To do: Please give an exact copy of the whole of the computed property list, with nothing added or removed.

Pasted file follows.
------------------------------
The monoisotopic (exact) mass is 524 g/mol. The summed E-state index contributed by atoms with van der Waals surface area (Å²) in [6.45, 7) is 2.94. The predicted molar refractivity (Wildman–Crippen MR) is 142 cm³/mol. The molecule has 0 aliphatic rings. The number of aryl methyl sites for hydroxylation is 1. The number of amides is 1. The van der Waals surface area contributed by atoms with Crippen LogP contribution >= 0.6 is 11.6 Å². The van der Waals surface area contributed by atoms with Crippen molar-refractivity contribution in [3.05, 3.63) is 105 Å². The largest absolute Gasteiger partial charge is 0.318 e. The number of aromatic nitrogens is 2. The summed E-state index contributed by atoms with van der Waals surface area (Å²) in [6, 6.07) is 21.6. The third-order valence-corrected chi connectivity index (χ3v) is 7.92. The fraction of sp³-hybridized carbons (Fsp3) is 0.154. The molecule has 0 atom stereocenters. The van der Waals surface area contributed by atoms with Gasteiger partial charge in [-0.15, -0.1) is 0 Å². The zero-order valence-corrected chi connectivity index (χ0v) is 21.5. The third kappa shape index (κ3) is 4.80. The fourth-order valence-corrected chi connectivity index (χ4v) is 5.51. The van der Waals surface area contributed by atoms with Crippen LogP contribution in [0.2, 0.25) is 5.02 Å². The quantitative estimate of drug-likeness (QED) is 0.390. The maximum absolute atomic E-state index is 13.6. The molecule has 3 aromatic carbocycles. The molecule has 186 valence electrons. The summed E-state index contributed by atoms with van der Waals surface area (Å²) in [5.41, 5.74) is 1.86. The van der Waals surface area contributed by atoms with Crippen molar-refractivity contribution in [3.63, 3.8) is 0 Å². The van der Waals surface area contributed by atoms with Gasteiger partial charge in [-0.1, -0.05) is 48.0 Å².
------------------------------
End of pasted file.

The monoisotopic (exact) mass is 524 g/mol. The summed E-state index contributed by atoms with van der Waals surface area (Å²) in [6.45, 7) is 2.94. The predicted molar refractivity (Wildman–Crippen MR) is 142 cm³/mol. The molecule has 0 aliphatic rings. The number of aryl methyl sites for hydroxylation is 1. The number of amides is 1. The van der Waals surface area contributed by atoms with Crippen LogP contribution >= 0.6 is 11.6 Å². The van der Waals surface area contributed by atoms with Crippen molar-refractivity contribution in [3.05, 3.63) is 105 Å². The largest absolute Gasteiger partial charge is 0.318 e. The number of aromatic nitrogens is 2. The summed E-state index contributed by atoms with van der Waals surface area (Å²) in [6, 6.07) is 21.6. The third-order valence-corrected chi connectivity index (χ3v) is 7.92. The fraction of sp³-hybridized carbons (Fsp3) is 0.154. The molecule has 0 atom stereocenters. The van der Waals surface area contributed by atoms with Gasteiger partial charge in [-0.15, -0.1) is 0 Å². The zero-order valence-corrected chi connectivity index (χ0v) is 21.5. The third kappa shape index (κ3) is 4.80. The fourth-order valence-corrected chi connectivity index (χ4v) is 5.51. The van der Waals surface area contributed by atoms with Crippen LogP contribution in [0.2, 0.25) is 5.02 Å². The quantitative estimate of drug-likeness (QED) is 0.390. The maximum absolute atomic E-state index is 13.6. The molecule has 3 aromatic carbocycles. The molecule has 186 valence electrons. The summed E-state index contributed by atoms with van der Waals surface area (Å²) in [5.41, 5.74) is 1.86. The van der Waals surface area contributed by atoms with Crippen molar-refractivity contribution in [3.63, 3.8) is 0 Å². The van der Waals surface area contributed by atoms with Gasteiger partial charge in [-0.1, -0.05) is 48.0 Å².